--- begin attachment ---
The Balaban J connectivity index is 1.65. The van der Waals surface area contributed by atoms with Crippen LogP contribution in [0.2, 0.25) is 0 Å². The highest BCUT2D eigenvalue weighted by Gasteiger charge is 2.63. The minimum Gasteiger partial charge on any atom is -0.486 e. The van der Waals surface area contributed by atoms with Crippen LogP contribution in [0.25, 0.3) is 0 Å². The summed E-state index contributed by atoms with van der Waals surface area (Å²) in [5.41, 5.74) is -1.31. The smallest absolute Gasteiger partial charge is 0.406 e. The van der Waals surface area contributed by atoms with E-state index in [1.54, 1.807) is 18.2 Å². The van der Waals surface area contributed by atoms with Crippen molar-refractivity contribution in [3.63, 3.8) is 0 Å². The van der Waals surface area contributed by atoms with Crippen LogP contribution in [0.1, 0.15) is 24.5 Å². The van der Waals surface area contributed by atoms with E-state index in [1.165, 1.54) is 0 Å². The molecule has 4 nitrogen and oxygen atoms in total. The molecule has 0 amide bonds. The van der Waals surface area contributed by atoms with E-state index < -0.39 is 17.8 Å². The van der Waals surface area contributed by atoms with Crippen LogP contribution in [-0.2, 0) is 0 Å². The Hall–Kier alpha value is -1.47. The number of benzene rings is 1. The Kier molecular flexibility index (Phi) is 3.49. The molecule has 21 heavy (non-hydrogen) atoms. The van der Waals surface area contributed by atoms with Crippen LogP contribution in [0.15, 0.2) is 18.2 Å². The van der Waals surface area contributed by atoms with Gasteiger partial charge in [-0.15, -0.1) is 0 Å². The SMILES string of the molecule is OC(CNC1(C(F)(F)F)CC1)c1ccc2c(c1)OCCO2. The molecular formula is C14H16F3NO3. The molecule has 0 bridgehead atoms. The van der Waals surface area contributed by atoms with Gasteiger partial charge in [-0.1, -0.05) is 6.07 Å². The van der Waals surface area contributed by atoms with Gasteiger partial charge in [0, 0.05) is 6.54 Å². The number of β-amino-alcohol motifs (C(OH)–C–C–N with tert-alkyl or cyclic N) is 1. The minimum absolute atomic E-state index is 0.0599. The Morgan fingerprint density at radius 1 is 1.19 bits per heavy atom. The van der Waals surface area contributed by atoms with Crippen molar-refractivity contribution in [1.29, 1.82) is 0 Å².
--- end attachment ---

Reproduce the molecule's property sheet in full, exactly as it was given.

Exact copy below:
The Balaban J connectivity index is 1.65. The van der Waals surface area contributed by atoms with Crippen LogP contribution in [0.2, 0.25) is 0 Å². The highest BCUT2D eigenvalue weighted by Gasteiger charge is 2.63. The minimum Gasteiger partial charge on any atom is -0.486 e. The van der Waals surface area contributed by atoms with Crippen LogP contribution in [0.25, 0.3) is 0 Å². The summed E-state index contributed by atoms with van der Waals surface area (Å²) in [5.41, 5.74) is -1.31. The smallest absolute Gasteiger partial charge is 0.406 e. The van der Waals surface area contributed by atoms with E-state index in [1.54, 1.807) is 18.2 Å². The van der Waals surface area contributed by atoms with Crippen molar-refractivity contribution in [3.63, 3.8) is 0 Å². The van der Waals surface area contributed by atoms with Crippen LogP contribution in [0.1, 0.15) is 24.5 Å². The van der Waals surface area contributed by atoms with E-state index in [1.165, 1.54) is 0 Å². The molecule has 4 nitrogen and oxygen atoms in total. The molecule has 0 amide bonds. The van der Waals surface area contributed by atoms with E-state index < -0.39 is 17.8 Å². The van der Waals surface area contributed by atoms with Crippen LogP contribution in [-0.2, 0) is 0 Å². The Hall–Kier alpha value is -1.47. The number of benzene rings is 1. The Kier molecular flexibility index (Phi) is 3.49. The molecule has 21 heavy (non-hydrogen) atoms. The van der Waals surface area contributed by atoms with Crippen LogP contribution in [0.15, 0.2) is 18.2 Å². The van der Waals surface area contributed by atoms with Gasteiger partial charge in [-0.15, -0.1) is 0 Å². The SMILES string of the molecule is OC(CNC1(C(F)(F)F)CC1)c1ccc2c(c1)OCCO2. The molecular formula is C14H16F3NO3. The molecule has 0 bridgehead atoms. The van der Waals surface area contributed by atoms with Gasteiger partial charge in [-0.1, -0.05) is 6.07 Å². The van der Waals surface area contributed by atoms with Gasteiger partial charge in [0, 0.05) is 6.54 Å². The number of β-amino-alcohol motifs (C(OH)–C–C–N with tert-alkyl or cyclic N) is 1. The minimum absolute atomic E-state index is 0.0599. The Morgan fingerprint density at radius 1 is 1.19 bits per heavy atom. The van der Waals surface area contributed by atoms with Crippen molar-refractivity contribution in [1.29, 1.82) is 0 Å².